Residents Learn How to Positively Impact Their Neighborhood
As part of its commitment to help stabilize and revitalize the communities it serves, CHP hosted five residents from The Summit Apartments in Hopewell, Virginia at NeighborWorks America’s October 2015 Community Leadership Institute (CLI) in Louisville, Ky.
The CLI, a three-day, invitation-only training event held once a year, aims to strengthen the voices and skills of community, resident, and volunteer leaders. It helps foster the sharing of best practices and solutions to challenges in low- and moderate-income communities. Participants from around the country attend in small teams from communities served by NeighborWorks Network organizations such as The Summit Apartments, an affordable housing complex owned and managed by CHP.
CHP’s resident services staff understands that leadership development among residents at the organization’s rental communities encourages healthy growth by providing people the ability to analyze their own strengths and weaknesses; to set personal and vocational goals; and to gain the self-esteem, confidence, motivation, and abilities to carry out those goals. This learning includes the ability to establish support networks to fully participate in community life and affect positive social change. Positive leadership development also provides individuals with the ability to guide or direct others on a course of action, influence the opinions and behaviors of others, and serve as a role models.
With the benefits of leadership development in mind, CHP Resident Services Manager Tiffany Little and Resident Services Coordinator Stacie Desper escorted two teenagers, their mothers, and a senior resident at the fall conference. The residents were selected by Desper based on their participation in resident services programs and demonstrated leadership skills.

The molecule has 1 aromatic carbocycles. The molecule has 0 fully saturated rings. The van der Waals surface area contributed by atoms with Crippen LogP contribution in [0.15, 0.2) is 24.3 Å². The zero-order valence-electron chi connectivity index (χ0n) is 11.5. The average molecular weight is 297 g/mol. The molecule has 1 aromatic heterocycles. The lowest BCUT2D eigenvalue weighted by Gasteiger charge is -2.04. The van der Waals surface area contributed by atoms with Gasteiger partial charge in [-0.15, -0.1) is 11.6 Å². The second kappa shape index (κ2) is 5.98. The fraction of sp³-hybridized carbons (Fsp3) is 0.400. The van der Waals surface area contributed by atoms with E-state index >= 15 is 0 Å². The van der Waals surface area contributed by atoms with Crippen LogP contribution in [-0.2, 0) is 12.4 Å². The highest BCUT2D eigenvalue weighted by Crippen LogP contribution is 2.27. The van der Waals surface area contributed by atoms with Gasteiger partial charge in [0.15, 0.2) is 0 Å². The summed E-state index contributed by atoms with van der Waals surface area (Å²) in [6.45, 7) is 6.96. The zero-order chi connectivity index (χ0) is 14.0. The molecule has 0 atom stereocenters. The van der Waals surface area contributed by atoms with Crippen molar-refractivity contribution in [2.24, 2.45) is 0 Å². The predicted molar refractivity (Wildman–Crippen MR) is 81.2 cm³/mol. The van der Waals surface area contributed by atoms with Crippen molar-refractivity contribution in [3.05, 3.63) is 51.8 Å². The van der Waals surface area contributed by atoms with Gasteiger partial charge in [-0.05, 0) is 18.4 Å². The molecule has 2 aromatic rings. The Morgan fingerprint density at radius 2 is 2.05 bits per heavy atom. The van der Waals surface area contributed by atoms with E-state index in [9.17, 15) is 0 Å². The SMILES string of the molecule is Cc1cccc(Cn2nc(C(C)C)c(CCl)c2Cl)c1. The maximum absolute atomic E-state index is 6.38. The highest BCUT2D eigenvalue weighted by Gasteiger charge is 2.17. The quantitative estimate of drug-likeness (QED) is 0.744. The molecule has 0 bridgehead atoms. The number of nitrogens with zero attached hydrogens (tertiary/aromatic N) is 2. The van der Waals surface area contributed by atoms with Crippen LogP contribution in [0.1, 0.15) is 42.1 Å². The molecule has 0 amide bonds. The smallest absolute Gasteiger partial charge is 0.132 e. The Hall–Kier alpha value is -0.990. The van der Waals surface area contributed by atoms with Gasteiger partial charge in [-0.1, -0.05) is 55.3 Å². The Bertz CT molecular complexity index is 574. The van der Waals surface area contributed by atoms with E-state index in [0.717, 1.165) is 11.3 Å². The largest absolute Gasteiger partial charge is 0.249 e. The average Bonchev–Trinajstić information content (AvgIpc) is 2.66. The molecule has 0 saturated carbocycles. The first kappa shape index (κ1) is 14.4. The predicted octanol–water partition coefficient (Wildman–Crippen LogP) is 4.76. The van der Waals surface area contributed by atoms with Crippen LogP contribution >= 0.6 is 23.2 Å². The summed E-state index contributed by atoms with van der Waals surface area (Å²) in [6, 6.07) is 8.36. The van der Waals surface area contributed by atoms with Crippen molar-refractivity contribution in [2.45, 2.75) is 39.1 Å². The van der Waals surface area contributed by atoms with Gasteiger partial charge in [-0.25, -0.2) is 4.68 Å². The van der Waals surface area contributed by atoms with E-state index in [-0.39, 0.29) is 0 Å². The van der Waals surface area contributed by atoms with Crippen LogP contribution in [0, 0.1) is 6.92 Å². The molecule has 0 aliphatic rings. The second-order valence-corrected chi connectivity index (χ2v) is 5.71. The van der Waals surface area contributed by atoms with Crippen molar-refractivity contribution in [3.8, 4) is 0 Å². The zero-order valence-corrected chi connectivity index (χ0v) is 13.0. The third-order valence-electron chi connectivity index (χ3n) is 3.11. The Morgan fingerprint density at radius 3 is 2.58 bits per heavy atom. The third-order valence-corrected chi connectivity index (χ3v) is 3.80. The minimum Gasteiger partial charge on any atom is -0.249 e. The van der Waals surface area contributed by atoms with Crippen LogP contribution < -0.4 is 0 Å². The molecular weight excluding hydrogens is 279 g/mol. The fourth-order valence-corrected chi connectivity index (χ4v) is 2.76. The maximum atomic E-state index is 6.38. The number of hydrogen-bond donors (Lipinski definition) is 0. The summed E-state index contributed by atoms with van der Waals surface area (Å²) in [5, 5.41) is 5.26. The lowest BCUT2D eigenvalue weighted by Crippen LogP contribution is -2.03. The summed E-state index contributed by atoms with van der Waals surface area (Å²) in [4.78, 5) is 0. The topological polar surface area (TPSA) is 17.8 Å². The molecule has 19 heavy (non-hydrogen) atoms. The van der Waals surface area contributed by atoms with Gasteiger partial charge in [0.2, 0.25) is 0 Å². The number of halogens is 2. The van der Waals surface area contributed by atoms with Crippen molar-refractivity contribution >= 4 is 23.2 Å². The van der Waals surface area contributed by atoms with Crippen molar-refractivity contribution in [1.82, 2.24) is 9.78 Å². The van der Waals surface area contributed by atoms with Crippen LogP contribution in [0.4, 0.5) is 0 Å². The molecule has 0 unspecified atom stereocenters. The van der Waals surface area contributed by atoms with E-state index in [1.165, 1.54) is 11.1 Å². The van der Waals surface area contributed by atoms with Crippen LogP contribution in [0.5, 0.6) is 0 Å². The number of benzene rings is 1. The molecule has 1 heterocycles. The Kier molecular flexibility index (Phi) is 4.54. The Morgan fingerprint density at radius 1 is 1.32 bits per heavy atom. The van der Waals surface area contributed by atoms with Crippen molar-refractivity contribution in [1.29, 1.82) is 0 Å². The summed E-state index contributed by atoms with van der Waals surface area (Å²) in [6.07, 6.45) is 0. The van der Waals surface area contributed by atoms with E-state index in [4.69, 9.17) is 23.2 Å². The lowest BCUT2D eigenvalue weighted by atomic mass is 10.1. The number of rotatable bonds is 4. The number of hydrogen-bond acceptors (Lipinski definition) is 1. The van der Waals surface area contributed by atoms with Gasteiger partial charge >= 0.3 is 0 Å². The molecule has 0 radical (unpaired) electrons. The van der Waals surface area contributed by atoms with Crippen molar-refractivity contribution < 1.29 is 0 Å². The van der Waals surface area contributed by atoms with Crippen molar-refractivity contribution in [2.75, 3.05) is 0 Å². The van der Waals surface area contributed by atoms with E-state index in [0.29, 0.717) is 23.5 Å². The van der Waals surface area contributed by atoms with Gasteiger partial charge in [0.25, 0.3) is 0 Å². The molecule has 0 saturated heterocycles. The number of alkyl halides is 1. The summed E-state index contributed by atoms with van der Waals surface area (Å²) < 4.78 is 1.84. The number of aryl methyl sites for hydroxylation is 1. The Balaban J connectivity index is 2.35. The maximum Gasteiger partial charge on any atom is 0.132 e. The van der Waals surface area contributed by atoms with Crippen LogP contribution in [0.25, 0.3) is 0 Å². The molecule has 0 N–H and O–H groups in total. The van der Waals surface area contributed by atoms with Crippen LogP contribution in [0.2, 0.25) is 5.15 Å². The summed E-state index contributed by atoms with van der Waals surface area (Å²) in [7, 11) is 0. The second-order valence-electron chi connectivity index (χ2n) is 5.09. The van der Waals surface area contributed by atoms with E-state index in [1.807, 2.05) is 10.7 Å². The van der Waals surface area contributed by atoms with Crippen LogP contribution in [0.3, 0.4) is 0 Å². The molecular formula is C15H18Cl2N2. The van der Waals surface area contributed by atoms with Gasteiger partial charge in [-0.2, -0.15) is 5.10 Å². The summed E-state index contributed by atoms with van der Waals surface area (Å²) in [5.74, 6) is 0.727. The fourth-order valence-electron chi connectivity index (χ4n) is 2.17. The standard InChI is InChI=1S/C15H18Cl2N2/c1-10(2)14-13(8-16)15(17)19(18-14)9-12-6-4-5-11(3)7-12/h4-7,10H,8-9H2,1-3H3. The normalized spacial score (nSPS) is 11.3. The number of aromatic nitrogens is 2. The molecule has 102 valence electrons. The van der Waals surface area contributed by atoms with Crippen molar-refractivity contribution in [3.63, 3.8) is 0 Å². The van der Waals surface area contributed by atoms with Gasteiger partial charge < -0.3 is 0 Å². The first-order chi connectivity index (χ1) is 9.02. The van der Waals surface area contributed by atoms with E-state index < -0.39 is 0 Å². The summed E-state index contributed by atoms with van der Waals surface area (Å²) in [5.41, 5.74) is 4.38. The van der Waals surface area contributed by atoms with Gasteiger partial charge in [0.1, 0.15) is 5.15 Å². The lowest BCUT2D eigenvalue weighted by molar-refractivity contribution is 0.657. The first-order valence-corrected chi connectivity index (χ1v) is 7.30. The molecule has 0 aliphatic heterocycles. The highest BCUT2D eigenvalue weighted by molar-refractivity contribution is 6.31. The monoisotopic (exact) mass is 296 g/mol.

Fifteen-year-old Hakeeym Taylor and 16-year-old Tiara Taylor (no relation) came to Desper’s attention earlier in the summer when they served as camp counselors in the newly-formed Summer Youth Program at The Summit. Desper also considered the duo strong candidates for the conference because of community service work they performed in greater Hopewell.
Hakeeym was initially apprehensive about attending the CLI. "About three days before the trip, I felt doubtful that I would be intelligent enough to comprehend as well as the others. I was prepared for failure. But one of my instructors introduced me to the idea of creating a way to bring the community together. Together, we practiced creating plans to change society for the better.”
Describing her experience in Louisville, Hakeeym’s mother Sheikia Taylor said, “It was great! All of my classes were very informative. The instructors were engaging and I learned a lot about leadership. I learned that I am capable of being a leader."
Aleta Taylor, mother of Tiara, indicated that she would like to use her newly gained leadership knowledge to one day, “build a program in the city for the children to have some type of recreational activity. I would also like to have a prosperous and successful business that puts money back into the economy of Hopewell.”
Desper also invited 60-year-old Valerie McDougal, a 27-year resident of the Summit, to take part in the CLI because she has, “years of experience with community organizing, including the successful creation and maintenance of community programs at The Summit (formerly Langston Park Apartments).” One example of McDougal's many accomplishments was the establishment of the first Housing Authority Softball League in Hopewell. “Valerie has also proven active in her community through her volunteer work with The Summit’s Summer Youth Program and her consistent participation as a Resident Involvement Committee Member," added Desper.
The Summit contingency was able to take a variety of courses that covered such topics as creating inter-generational partnerships to build stronger communities, the fundamentals of community organizing, and young people as leaders of community change.
Funding for the residents’ conference fees was part of a $250,000 “Stable Communities Catalytic Grant” that CHP received from NeighborWorks America to serve the Hopewell community. Through the grant, CHP aims to combine housing preservation with comprehensive education and programming that will impact not only CHP’s rental communities in Hopewell, but also the larger Hopewell community.
To help accomplish this goal, CHP hired a program coordinator who has used a city-wide approach to establishing relationships with service providers, community stakeholders, and activists. To date, funding has been used for the development of a variety of services and programs for the residents at The Summit Apartments including a collaborative mural project, an afterschool youth program and a teen involvement committee, a tenant council, and financial capability programming for adults. CHP has also performed a community needs assessment and worked to identify additional community partners.